Paula: And Sawyer reminds us that storytelling is a folk-art, a “living art” and adds, “it lives only while the story is being told.” In The Celtic Twilight, Yeats says folk-art is “the oldest of the aristocracies of thought, and because it refuses what is passing and trivial, the merely clever and pretty, as certainly as the vulgar and insincere, and because it has gathered into itself the simplest and most unforgettable thoughts of the generations, it is the soil where all great art is rooted.” Ruth Sawyer definitely agreed with Yeats on the importance and immutability of folk-art.
Maria: I was especially heartened in re-reading by Sawyer’s accounts of perfecting her art, the slog of learning what worked both for herself and the myriad audiences she visited. She learns to become a medium for the story, to serve the story and her listeners, rather than dazzle audiences with performing skill. And continuing her prophetic role, she implores tellers to feed the imagination.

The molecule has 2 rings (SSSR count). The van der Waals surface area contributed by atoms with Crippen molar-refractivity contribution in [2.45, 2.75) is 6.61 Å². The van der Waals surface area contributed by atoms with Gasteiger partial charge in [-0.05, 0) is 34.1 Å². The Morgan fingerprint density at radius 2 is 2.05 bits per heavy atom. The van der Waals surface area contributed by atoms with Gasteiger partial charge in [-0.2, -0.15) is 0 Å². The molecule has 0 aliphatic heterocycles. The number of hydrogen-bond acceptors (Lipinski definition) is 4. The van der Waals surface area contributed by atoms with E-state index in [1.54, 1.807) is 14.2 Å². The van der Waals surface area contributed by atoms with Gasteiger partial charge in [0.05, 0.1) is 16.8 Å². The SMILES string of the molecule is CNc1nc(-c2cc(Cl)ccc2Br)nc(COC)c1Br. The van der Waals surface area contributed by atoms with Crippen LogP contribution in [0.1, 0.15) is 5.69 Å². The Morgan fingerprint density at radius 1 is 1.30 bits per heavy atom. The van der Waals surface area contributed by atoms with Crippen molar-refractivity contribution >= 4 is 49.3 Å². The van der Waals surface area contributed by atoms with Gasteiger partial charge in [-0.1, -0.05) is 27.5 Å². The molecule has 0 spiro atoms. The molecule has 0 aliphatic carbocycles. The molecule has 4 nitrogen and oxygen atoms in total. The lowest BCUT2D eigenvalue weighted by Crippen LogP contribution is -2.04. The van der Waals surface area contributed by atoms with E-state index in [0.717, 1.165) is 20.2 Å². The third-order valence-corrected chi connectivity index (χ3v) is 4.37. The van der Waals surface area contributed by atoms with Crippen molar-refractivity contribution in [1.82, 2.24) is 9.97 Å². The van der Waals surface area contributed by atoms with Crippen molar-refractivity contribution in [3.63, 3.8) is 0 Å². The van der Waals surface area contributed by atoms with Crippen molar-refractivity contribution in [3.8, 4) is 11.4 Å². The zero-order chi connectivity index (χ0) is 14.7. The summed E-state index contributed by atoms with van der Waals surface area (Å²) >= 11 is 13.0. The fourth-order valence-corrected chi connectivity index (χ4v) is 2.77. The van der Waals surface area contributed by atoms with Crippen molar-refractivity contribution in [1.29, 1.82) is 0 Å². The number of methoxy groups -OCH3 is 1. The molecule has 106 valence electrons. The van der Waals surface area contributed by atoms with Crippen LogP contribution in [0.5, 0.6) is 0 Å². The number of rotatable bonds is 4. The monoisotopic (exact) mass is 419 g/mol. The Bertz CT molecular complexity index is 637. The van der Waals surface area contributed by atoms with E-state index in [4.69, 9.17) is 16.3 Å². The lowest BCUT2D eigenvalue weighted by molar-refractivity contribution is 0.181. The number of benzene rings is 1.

Paula: When I re-read The Way of the Storyteller after we decided to write about it, I was struck hard by Ruth Sawyer’s insistence that storytelling is an art and that tellers, those who follow the path because of their desire to give life to the stories that have touched them most deeply and which they are equipped to tell, are artists.
As a teaching artists, it’s easy to get caught up in the jargon we use, and to get tangled in the hoops we jump through to convince funders and educators that our art belongs in the classroom. We write lesson plans, identify objectives, and connect to curriculum -- all legitimate, indeed, essential steps toward making the most of the time we spend with our students. But sometimes during this process I lose sight of the fact that the most important thing I do for students is to embody stories, to bring folktales and myths to life right before their eyes.
Maria: This, of course, is where Storytelling Arts fits right in. As tellers we want to entertain but also to reach that place in our listeners that may refresh and nourish them, as stories do for us. All of us naturally tell stories, that’s part of being human. But to learn to imagine new possibilities, deeper layers of meaning, and empathy for others through the medium of a well-told tale elevates storytelling to art. Sawyer calls tellers to reach for this, and her book remains a touchstone for me.